Even if it tastes the same there is nothing appetizing about brown oxidized pesto. I used to find it so annoying when I would go to all the trouble and time to make a fresh batch of pesto and within minutes it would go from bright green to muddy brown. Bleh. But now thanks to Maria Rodale’s cookbook, Scratch, I finally learned the trick to keep pesto bright green: blanch the basil leaves. So simple! Below is my version of her recipe — it doesn’t have cheese (not that I’m opposed, I just like it better sprinkled on top not mixed in), uses walnuts instead of pine nuts, and less olive oil. The amount below will make enough pesto for a full pound of pasta.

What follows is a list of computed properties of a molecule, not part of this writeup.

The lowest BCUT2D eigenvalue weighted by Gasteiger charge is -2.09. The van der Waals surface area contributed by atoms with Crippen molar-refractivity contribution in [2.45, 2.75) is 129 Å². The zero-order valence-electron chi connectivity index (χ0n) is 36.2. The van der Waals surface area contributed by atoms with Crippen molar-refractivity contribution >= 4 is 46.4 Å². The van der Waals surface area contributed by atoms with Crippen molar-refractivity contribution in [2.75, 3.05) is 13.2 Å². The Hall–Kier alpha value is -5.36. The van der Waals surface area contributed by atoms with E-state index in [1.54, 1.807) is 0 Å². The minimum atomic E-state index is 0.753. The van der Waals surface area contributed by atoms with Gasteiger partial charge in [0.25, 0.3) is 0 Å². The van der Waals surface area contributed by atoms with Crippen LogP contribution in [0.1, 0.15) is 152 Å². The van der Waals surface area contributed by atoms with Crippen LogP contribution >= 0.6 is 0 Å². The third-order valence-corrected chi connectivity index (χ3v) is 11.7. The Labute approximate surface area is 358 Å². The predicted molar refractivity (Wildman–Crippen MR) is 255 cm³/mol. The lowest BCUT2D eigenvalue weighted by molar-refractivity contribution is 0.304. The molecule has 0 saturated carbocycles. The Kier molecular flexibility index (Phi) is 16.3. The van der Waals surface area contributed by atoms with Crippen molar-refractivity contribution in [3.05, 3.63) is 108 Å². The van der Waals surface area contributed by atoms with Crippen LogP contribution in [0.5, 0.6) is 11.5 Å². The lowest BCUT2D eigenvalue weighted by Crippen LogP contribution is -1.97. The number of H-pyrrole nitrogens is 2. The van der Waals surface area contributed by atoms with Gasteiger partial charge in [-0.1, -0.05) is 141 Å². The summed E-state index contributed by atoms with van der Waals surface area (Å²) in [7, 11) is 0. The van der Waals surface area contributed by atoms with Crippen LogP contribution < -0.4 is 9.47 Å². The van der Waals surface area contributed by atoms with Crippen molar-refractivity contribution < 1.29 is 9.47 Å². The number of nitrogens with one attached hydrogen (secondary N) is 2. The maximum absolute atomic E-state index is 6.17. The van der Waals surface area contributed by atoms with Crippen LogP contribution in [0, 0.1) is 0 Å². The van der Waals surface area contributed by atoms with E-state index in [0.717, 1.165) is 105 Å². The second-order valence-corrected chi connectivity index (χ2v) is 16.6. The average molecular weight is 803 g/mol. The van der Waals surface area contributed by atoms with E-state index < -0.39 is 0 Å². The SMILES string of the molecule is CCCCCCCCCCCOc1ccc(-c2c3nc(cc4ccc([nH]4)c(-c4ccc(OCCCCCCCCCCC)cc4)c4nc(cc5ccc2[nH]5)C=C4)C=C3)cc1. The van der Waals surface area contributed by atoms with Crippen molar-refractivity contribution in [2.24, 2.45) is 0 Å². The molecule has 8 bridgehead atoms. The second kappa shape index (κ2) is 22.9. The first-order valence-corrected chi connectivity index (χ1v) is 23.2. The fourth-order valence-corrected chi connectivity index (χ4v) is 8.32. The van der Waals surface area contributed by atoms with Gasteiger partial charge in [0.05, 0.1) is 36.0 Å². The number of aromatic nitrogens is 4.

During the harvest season I make as much pesto as possible and freeze in small 4oz. little jars. I used to freeze batches of pesto an ice cube tray, but I found that unless I wrapped each little cube in plastic wrap, they would freezer burn way too quickly. So now I just put in a little jar with a layer of parchment paper cut to size over the pesto and freeze.